Cincinnati Police Department

Homeless children, teens and young adults are a rising concern for police and social workers in Hamilton County.

Lighthouse Youth Services CEO Bob Mecum says homeless kids used to mainly be unhappy runaways.

"Today we're seeing kids who are, for the most part, long-term victims of poverty, long-term victims of neglect, and physical and sexual abuse," says Mecum.

Addiction is another major problem. Mecum says heroin use today is unprecedented and often passed down to children by their parents.

Tana Weingartner / WVXU

Cincinnati is halfway through a 90-day program of barricading parts of West McMicken Street in the city to reduce prostitution and human trafficking activities.  

District One Police Captain Michael John said there has been a disruption in the cruising related to the offenses.

Cincinnati police are erecting temporary barricades on portions of McMicken Street to keep people from cruising for prostitutes in a part of the city where sex trafficking has been rampant.

In order to combat increasing prostitution offenses on McMicken Street from Over-the-Rhine through the Clifton Heights and University Heights area, the Cincinnati police department began erecting temporary barricades on the street today to curb the cruising for prostitutes there.

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Cincinnati's Police Chief say officers responded appropriately Monday during an incident in which the suspect was fatally shot by police.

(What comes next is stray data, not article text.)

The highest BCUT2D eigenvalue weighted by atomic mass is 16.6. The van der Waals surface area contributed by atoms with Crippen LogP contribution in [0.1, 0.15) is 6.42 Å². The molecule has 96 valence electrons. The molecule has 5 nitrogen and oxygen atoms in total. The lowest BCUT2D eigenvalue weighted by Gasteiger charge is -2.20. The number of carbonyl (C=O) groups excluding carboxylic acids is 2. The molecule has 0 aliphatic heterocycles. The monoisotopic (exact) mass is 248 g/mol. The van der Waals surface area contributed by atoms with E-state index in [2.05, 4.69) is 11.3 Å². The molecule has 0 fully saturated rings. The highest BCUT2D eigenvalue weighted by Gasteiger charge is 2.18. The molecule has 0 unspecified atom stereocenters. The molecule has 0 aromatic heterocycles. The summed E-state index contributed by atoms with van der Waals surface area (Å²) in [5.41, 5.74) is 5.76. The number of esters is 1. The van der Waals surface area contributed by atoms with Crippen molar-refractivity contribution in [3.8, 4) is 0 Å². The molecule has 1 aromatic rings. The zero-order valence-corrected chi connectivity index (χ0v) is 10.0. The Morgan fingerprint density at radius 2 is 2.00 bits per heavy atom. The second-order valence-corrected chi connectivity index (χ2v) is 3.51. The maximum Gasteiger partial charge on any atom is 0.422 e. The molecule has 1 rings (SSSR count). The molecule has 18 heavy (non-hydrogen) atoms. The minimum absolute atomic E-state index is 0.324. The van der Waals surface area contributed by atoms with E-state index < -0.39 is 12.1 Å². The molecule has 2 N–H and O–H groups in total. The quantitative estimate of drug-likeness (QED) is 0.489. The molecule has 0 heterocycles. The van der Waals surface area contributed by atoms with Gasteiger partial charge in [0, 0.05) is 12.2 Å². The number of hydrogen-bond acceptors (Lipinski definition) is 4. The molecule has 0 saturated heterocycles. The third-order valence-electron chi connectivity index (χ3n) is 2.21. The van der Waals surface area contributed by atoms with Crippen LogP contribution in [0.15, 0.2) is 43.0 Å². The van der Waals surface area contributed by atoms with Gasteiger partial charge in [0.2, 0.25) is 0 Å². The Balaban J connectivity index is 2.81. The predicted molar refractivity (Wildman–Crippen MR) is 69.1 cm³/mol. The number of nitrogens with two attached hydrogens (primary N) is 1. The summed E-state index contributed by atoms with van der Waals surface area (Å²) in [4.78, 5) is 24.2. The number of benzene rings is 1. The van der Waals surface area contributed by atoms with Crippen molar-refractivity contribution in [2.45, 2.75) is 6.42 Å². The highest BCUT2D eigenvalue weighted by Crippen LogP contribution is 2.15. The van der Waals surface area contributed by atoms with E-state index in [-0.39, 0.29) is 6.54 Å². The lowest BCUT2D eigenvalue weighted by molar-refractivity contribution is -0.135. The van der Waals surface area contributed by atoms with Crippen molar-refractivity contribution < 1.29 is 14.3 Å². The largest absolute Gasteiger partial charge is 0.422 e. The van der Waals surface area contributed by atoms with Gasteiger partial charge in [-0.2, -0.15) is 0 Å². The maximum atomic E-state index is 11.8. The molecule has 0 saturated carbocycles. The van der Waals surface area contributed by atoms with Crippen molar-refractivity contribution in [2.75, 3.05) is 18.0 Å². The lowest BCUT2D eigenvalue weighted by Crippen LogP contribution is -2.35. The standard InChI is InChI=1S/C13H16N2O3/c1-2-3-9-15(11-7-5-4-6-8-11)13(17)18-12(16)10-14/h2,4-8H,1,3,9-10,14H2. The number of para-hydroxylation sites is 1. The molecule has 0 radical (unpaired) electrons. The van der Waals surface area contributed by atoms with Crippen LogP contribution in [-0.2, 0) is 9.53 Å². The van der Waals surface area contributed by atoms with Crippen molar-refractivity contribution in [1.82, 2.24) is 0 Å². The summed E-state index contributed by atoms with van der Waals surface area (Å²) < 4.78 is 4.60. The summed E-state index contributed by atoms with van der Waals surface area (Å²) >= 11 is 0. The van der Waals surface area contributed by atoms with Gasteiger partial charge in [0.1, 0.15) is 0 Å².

Chief Jeffrey Blackwell says officers went to the Walnut Hills home of Gregory Sanders after he called 911 saying he'd killed his mother.

"We are, at this point, pretty certain everything was above board; that every division policy was followed, says Blackwell. "The fact is that they were forced to use deadly force by Mr. Gregory Sanders who came out of the house with a rifle."

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How would you rate your interaction with the Cincinnati Police?

The department is sending out surveys asking people to rate officers following encounters ranging from traffic accidents to non-violent crimes.

The surveys are part of the National Police Research Platform's Police Community Interaction Survey on improving policing by the University of Illinois at Chicago's Center for Research in Law and Justice.

Lt. Debbie Bauer says Cincinnati is one of just 100 law enforcement agencies asked to participate.

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